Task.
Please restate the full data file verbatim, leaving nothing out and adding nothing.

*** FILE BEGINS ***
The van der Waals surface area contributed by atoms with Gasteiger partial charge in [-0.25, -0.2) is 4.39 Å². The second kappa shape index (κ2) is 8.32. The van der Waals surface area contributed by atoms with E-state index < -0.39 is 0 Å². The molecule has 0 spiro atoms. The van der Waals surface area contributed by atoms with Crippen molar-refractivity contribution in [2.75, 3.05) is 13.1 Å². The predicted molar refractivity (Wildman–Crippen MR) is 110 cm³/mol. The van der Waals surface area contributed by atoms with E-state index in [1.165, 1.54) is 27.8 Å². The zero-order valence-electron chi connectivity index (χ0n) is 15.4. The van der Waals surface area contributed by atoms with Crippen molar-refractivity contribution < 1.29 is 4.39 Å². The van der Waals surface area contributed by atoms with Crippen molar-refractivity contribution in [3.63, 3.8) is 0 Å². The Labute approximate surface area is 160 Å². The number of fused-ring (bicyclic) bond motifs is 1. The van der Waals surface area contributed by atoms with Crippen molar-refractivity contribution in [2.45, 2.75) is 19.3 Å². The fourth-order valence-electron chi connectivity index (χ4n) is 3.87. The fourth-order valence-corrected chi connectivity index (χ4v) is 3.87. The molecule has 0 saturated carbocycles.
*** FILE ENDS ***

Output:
The van der Waals surface area contributed by atoms with Gasteiger partial charge in [-0.25, -0.2) is 4.39 Å². The second kappa shape index (κ2) is 8.32. The van der Waals surface area contributed by atoms with E-state index < -0.39 is 0 Å². The molecule has 0 spiro atoms. The van der Waals surface area contributed by atoms with Crippen molar-refractivity contribution in [2.75, 3.05) is 13.1 Å². The predicted molar refractivity (Wildman–Crippen MR) is 110 cm³/mol. The van der Waals surface area contributed by atoms with E-state index in [1.165, 1.54) is 27.8 Å². The zero-order valence-electron chi connectivity index (χ0n) is 15.4. The van der Waals surface area contributed by atoms with Crippen molar-refractivity contribution < 1.29 is 4.39 Å². The van der Waals surface area contributed by atoms with Crippen molar-refractivity contribution in [3.63, 3.8) is 0 Å². The Labute approximate surface area is 160 Å². The number of fused-ring (bicyclic) bond motifs is 1. The van der Waals surface area contributed by atoms with Crippen molar-refractivity contribution in [2.45, 2.75) is 19.3 Å². The fourth-order valence-electron chi connectivity index (χ4n) is 3.87. The fourth-order valence-corrected chi connectivity index (χ4v) is 3.87. The molecule has 0 saturated carbocycles.